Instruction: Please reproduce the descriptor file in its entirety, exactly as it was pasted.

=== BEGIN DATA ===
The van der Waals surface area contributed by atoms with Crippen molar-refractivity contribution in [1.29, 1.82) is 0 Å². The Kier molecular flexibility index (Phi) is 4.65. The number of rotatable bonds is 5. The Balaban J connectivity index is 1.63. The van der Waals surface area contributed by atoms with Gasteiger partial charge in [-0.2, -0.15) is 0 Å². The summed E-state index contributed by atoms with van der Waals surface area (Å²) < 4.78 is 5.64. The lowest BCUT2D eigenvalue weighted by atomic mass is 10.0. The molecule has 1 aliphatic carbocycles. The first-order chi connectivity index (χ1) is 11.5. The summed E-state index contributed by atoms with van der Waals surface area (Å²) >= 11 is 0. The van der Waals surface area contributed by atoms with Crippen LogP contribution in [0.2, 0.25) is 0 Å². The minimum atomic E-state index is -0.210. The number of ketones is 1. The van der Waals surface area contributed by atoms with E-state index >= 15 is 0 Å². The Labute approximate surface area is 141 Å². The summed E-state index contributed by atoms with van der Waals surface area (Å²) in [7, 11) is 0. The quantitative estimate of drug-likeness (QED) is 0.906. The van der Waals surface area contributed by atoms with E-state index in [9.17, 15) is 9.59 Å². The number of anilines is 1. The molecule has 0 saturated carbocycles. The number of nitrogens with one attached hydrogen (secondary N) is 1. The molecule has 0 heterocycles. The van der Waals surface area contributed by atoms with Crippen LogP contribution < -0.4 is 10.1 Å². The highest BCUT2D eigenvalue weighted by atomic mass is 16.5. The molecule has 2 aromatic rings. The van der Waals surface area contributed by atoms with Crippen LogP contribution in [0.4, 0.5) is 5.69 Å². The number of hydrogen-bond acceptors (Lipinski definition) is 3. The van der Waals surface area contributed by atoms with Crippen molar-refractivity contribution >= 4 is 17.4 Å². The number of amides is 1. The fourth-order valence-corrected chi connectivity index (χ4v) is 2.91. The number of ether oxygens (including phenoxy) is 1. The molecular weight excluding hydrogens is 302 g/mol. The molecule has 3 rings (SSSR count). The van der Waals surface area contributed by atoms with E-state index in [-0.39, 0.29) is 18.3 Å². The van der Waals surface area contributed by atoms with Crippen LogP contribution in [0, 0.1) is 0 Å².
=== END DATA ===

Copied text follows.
The van der Waals surface area contributed by atoms with Crippen molar-refractivity contribution in [1.29, 1.82) is 0 Å². The Kier molecular flexibility index (Phi) is 4.65. The number of rotatable bonds is 5. The Balaban J connectivity index is 1.63. The van der Waals surface area contributed by atoms with Gasteiger partial charge in [-0.2, -0.15) is 0 Å². The summed E-state index contributed by atoms with van der Waals surface area (Å²) < 4.78 is 5.64. The lowest BCUT2D eigenvalue weighted by atomic mass is 10.0. The molecule has 1 aliphatic carbocycles. The first-order chi connectivity index (χ1) is 11.5. The summed E-state index contributed by atoms with van der Waals surface area (Å²) >= 11 is 0. The van der Waals surface area contributed by atoms with Crippen LogP contribution in [0.2, 0.25) is 0 Å². The minimum atomic E-state index is -0.210. The number of ketones is 1. The van der Waals surface area contributed by atoms with E-state index >= 15 is 0 Å². The Labute approximate surface area is 141 Å². The summed E-state index contributed by atoms with van der Waals surface area (Å²) in [7, 11) is 0. The quantitative estimate of drug-likeness (QED) is 0.906. The van der Waals surface area contributed by atoms with E-state index in [9.17, 15) is 9.59 Å². The number of anilines is 1. The molecule has 0 saturated carbocycles. The number of nitrogens with one attached hydrogen (secondary N) is 1. The molecule has 0 heterocycles. The van der Waals surface area contributed by atoms with Crippen LogP contribution < -0.4 is 10.1 Å². The highest BCUT2D eigenvalue weighted by atomic mass is 16.5. The molecule has 2 aromatic rings. The van der Waals surface area contributed by atoms with Crippen LogP contribution in [0.4, 0.5) is 5.69 Å². The number of hydrogen-bond acceptors (Lipinski definition) is 3. The van der Waals surface area contributed by atoms with Crippen molar-refractivity contribution >= 4 is 17.4 Å². The number of amides is 1. The fourth-order valence-corrected chi connectivity index (χ4v) is 2.91. The number of ether oxygens (including phenoxy) is 1. The molecular weight excluding hydrogens is 302 g/mol. The molecule has 3 rings (SSSR count). The van der Waals surface area contributed by atoms with E-state index in [-0.39, 0.29) is 18.3 Å². The van der Waals surface area contributed by atoms with Crippen LogP contribution in [0, 0.1) is 0 Å².